Embedding journalists with military units in the Iraq War was not really a new thing in 2003. Walter Cronkite, then a print reporter with United Press, closely covered the U.S. Eighth Air Force during its 1943-1944 bombing campaign of German military and industrial targets. He got to know many of the air force officers and some of the young pilots, many of whom died on missions. He even flew with a few missions before UP forbad such dangerous work.
Cronkite was young and recently married when the U.S. joined the war. Despite the danger of living in often-bombed London, he eagerly accepted the assignment, leaving with the intention of writing his wife Betsy every day. He discovered that he stayed too busy to do that, but he did send frequent typed letters, V-mail, and telegrams back to her. His grandson, one of the authors of Cronkite's War: His World War II Letters Home, Walter Cronkite IV, read scores of these letters at the Lyndon Baines Johnson Library and Museum at the University of Texas at Austin.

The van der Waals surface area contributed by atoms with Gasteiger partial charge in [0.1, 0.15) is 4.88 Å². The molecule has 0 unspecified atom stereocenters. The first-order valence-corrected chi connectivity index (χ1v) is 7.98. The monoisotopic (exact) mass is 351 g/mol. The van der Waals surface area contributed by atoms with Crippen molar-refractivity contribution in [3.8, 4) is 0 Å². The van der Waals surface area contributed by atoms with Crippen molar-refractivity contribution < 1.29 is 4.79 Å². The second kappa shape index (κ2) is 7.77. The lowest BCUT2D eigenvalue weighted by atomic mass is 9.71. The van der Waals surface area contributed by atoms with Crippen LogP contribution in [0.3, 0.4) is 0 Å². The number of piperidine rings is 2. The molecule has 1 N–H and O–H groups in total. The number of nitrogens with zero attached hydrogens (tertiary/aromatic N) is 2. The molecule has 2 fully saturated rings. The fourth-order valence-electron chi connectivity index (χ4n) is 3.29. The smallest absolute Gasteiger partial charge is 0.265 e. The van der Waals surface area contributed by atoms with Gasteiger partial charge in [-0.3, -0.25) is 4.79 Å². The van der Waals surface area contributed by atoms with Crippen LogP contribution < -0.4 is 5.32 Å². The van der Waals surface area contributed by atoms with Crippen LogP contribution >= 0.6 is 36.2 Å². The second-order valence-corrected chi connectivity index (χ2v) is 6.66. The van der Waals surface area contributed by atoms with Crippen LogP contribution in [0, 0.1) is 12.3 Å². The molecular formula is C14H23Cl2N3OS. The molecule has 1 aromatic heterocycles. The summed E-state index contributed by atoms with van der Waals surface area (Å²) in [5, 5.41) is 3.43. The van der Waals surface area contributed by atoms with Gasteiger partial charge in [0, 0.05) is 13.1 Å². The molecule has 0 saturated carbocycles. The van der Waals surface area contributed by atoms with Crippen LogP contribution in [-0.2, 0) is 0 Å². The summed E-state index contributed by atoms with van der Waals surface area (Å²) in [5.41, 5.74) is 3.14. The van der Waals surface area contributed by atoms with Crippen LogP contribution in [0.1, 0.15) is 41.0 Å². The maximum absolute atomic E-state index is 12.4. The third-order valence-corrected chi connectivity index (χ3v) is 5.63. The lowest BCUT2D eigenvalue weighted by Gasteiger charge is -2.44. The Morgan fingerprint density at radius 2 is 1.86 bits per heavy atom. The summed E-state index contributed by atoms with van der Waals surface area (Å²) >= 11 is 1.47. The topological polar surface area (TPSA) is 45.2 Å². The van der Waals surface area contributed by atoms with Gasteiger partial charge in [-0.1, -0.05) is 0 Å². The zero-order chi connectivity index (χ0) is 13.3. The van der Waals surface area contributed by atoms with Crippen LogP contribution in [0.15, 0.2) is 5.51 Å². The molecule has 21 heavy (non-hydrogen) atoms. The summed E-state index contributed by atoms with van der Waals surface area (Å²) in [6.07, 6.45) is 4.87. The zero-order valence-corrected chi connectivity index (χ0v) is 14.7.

In Cronkite's War, the authors transcribe letters with clarifying commentaries, adding stories published by UP newspapers. In the letters, the correspondent told his wife a bit about the war and much about finding an apartment, being cold and hungry, entreating other journalists, running out of typewriter ribbons, and how to follow a lead to a story. He expressed his loneliness and schemed to get her a newspaper position in London and later on the continent. The letters ended when he got his wish.
The daily reports in Cronkite's War are a bit repetitive, as letters can be, but they do impart the experience of being separated from one's family. The book will appeal to a variety of readers, many of whom do not regularly read about war.
Cronkite, Walter IV and Maurice Isserman. Cronkite's War: His World War II Letters Home. National Geographic, 2013. 318p. ISBN 9781426210198.